|Location:||Mount Párnitha or Parnassos. North west of Athens.|
|Light:||None, bring a powerful torch.|
|Dimension:||A=1,370 m asl, L=60 m, W=26 m, H=12 m.|
|Guided tours:||Self guided.|
Jennifer Larson (2001):
Greek Nymphs: Myth, Cult, Lore,
380 pp. Oxford University Press. Korykian Cave p 234.
T R Shaw (1992): History of Cave Science, p 8 refers to Strabo and other writers. P 176 refers to Pliny who c 77AD [in] Nat Hist Bk 31 Ch 20 describes the stalagmites in this cave.
|As far as we know this information was accurate when it was published (see years in brackets), but may have changed since then.
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This cave is on the marked E4 European long distance trail and is about a 4 hours walk from Dhelfi, Delphi or Delfi, now known as Apóllonos. It can also be reached by car as a tarmac road goes near the entrance. The best approach on foot is by track and foot path from the chapel of Ayía Triádha: a map showing local landmarks (labelled in Greek), superimposed on a topographical map, is posted just behind the church.
The cave was excavated by some French archaeologists in 1969. Their 30 day investigation produced a tremendous number and range of objects from all periods of antiquity: a rare Neolithic male figurine, Mycenean shards, bone flutes, iron and bronze rings, miniture bronze statutes, 50,000 terra cotta figurines from the classical period and 24,000 astragoloi, or "knucklebones" (used for astragolomancy, or "prophecy by knucklebones").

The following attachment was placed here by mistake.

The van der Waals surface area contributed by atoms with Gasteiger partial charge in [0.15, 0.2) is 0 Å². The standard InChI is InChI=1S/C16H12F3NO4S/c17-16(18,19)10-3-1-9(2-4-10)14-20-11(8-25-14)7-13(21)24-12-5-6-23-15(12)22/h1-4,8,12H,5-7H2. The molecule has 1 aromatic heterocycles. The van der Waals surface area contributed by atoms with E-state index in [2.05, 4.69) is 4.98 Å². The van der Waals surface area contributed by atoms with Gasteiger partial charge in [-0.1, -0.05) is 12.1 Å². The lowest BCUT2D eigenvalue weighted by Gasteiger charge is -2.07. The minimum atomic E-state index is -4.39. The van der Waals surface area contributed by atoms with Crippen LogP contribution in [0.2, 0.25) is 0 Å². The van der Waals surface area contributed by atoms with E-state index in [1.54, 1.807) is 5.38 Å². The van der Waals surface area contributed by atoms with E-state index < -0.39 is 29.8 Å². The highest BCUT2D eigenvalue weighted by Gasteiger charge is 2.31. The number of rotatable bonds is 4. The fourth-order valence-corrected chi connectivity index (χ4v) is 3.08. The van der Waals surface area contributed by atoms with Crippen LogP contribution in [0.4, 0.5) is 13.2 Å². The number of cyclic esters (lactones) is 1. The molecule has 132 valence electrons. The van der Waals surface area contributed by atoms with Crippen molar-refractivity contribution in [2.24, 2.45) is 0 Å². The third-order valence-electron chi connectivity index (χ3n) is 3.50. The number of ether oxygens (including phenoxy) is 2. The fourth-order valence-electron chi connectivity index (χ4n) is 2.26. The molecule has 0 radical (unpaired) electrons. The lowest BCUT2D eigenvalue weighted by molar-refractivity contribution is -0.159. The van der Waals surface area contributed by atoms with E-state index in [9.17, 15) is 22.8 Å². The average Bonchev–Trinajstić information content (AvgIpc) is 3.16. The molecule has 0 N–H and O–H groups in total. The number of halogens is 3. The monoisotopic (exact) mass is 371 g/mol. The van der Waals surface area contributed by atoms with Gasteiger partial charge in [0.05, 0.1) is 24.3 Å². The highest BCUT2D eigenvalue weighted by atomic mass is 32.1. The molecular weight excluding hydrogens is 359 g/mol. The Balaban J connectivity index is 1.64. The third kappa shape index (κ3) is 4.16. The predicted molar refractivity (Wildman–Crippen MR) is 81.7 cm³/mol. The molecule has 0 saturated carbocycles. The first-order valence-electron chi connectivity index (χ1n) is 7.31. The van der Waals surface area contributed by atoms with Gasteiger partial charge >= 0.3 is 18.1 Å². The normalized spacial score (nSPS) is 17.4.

In the 5th Century, the local people took refuge in the cave from the Persians (Herodotus, 8.36) in more recent times from the Germans in 1943, and during the Greek War of Independence. Famous visitors include King Otto and Queen Amalfia who made a royal tour with 100 torchbearers!
Pan's Cave is steeped in legends. In ancient times is was a place of worship to the god Pan. The name Corycian is from the nymph corycia. In poetry the Muses are sometimes called Corycides or the Corycian Nymphs. It is said that during the winter months the governing gods at Delphi celebrated Orgiastic rite at the cave with the local women acting as nymphs.
The cavern itself is enormous, about 60 m long, 26 m wide and 12 m high, so a powerful torch is necessary to explore this gloomy and forbidding place. Just inside the entrance they are some ancient inscriptions and further in there is a rock with a circular hollow. Is this the sacrificial altar of the gods? Large stalagmites at the end of this chamber, separate it from the second chamber. Hidden by large stalagmites is a way through into a third smaller chamber and the end of the cave.
It is described as another highly evocative spot for lovers of classical ghosts and it is from here that Menader got the idea as a setting for one of his plays.
Text by Tony Oldham (2002). With kind permission.